African American Preachers and Politics: The Careys of Chicago

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As a church dynasty, the Archibald J. Careys (Sr. and Jr.) of Chicago are arguably as significant as the Adam Clayton Powells of New York and the King-Williams clan of Atlanta, but they have attracted far less scholarly attention. This book will go far to remedy that lack, in a treatment that illumines much about African American church life and its connections with politics over a period of more than a century.

Dennis Dickerson is especially interested in the father's and son's use of the public square to benefit their African American constituents. He emphasizes various ideological sources for their do-good efforts: the eminently practical nature of Methodism from John Wesley onward, and the vision instilled by Social Gospel and black liberation theologies (although it was not, as the author states, Walter Rauschenbusch who pioneered the Social Gospel in New England during the 1870s; probably he means Washington Gladden). Still, the Carey's public square labors look quite secular, with only a slight religious and biblical patina distinguishing their rhetoric from that of a Thurgood Marshall. Dickerson asserts that their lives become more meaningful when we pay attention to their deeds as well as their words, in that Social Gospel, Wesleyan, and black liberationist tenets "become intrinsic to their public ministries and defined how they functioned in these roles" (12).

A deeper look into Dickerson's narrative shows that this last assertion is only partially true. It would be a mistake to portray the Careys in too altruistic a light; they also engaged in "shameless self-promotion . . . [and] yearned for position and power even when it harmed their broader efforts to benefit the black population" (13). Their wealth had its privileges: Archibald Carey, Jr.'s friendship with New York Congressman and Baptist pastor Adam Clayton Powell, Jr. at one time featured Carey's suggestion that both men, together with their wives, should "run up to Martha's Vineyard for a while" (72). The world inhabited by the Careys thus would be illumined not only by histories of civil rights movements but also by histories of African American elites such as Lawrence Graham's Our Kind of People: Inside America's Black Upper Class (New York: Harper Collins, 1999)--unfortunately, not in Dickerson's bibliography.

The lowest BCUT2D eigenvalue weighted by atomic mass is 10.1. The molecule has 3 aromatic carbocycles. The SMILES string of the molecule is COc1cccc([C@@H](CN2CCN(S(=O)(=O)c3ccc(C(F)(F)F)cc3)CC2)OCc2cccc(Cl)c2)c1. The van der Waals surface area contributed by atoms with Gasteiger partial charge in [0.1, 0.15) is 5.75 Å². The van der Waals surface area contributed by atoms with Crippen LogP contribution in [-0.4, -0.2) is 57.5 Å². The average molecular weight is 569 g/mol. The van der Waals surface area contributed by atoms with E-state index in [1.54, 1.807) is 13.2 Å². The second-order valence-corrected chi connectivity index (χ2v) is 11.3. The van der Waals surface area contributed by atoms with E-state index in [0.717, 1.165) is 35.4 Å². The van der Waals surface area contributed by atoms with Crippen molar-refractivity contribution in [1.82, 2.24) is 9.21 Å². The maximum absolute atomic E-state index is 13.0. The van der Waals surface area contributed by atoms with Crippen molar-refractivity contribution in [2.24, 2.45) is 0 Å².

Roughly one third of the book recounts the life of Archibald Carey Sr. (1868-1931), nurtured in the warm bosom of the African Methodist Episcopal (AME) Church in Georgia, was on the leading edge of the Great Migration of African Americans to urban areas of the North, arriving in Chicago in 1898. Carey Sr. was elected a bishop in the AME Church in 1920. A loyal Republican and friend of Chicago Mayor "Big Bill" Thompson, Carey had considerable clout in the Windy City. He was involved in a number of reform and benevolent activities, including arguing for greater participation by women in the leadership of his denomination, and coordinating relief for African American victims of the 1927 Mississippi River flooding. …


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